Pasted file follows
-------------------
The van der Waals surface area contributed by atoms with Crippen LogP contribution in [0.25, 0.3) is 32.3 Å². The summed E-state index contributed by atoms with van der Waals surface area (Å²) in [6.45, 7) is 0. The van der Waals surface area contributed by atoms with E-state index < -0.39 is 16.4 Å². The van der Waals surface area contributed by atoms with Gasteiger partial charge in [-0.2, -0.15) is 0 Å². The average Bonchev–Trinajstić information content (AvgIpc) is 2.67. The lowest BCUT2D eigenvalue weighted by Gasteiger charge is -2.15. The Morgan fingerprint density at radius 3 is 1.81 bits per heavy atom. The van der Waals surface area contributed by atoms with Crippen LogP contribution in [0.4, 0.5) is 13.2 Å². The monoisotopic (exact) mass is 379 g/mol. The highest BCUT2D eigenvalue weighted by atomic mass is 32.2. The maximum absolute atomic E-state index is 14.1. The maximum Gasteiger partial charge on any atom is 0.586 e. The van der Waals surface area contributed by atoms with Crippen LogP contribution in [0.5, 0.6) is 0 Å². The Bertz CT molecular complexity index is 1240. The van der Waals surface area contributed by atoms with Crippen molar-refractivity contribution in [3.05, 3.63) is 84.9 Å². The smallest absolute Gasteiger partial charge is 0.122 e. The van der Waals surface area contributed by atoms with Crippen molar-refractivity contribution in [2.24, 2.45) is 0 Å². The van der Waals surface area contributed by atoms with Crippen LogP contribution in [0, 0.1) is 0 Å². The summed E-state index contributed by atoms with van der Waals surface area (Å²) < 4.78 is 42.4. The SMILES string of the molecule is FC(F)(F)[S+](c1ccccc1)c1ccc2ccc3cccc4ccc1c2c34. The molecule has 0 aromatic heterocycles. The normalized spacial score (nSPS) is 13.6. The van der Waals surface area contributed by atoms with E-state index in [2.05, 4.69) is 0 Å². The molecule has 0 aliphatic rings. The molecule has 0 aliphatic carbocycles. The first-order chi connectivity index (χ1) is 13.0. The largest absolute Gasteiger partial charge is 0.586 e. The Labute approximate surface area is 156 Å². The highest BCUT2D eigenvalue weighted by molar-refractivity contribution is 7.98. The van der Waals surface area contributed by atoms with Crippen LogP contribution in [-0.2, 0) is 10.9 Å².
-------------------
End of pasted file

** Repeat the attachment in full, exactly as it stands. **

The van der Waals surface area contributed by atoms with Crippen LogP contribution in [0.25, 0.3) is 32.3 Å². The summed E-state index contributed by atoms with van der Waals surface area (Å²) in [6.45, 7) is 0. The van der Waals surface area contributed by atoms with E-state index < -0.39 is 16.4 Å². The van der Waals surface area contributed by atoms with Gasteiger partial charge in [-0.2, -0.15) is 0 Å². The average Bonchev–Trinajstić information content (AvgIpc) is 2.67. The lowest BCUT2D eigenvalue weighted by Gasteiger charge is -2.15. The Morgan fingerprint density at radius 3 is 1.81 bits per heavy atom. The van der Waals surface area contributed by atoms with Crippen LogP contribution in [0.4, 0.5) is 13.2 Å². The monoisotopic (exact) mass is 379 g/mol. The highest BCUT2D eigenvalue weighted by atomic mass is 32.2. The maximum absolute atomic E-state index is 14.1. The maximum Gasteiger partial charge on any atom is 0.586 e. The van der Waals surface area contributed by atoms with Crippen LogP contribution in [0.5, 0.6) is 0 Å². The Bertz CT molecular complexity index is 1240. The van der Waals surface area contributed by atoms with Crippen molar-refractivity contribution in [3.05, 3.63) is 84.9 Å². The smallest absolute Gasteiger partial charge is 0.122 e. The van der Waals surface area contributed by atoms with Crippen molar-refractivity contribution in [2.24, 2.45) is 0 Å². The van der Waals surface area contributed by atoms with Crippen LogP contribution in [0, 0.1) is 0 Å². The summed E-state index contributed by atoms with van der Waals surface area (Å²) < 4.78 is 42.4. The SMILES string of the molecule is FC(F)(F)[S+](c1ccccc1)c1ccc2ccc3cccc4ccc1c2c34. The molecule has 0 aromatic heterocycles. The normalized spacial score (nSPS) is 13.6. The van der Waals surface area contributed by atoms with E-state index in [2.05, 4.69) is 0 Å². The molecule has 0 aliphatic rings. The molecule has 0 aliphatic carbocycles. The first-order chi connectivity index (χ1) is 13.0. The largest absolute Gasteiger partial charge is 0.586 e. The Labute approximate surface area is 156 Å². The highest BCUT2D eigenvalue weighted by molar-refractivity contribution is 7.98. The van der Waals surface area contributed by atoms with Crippen LogP contribution in [-0.2, 0) is 10.9 Å².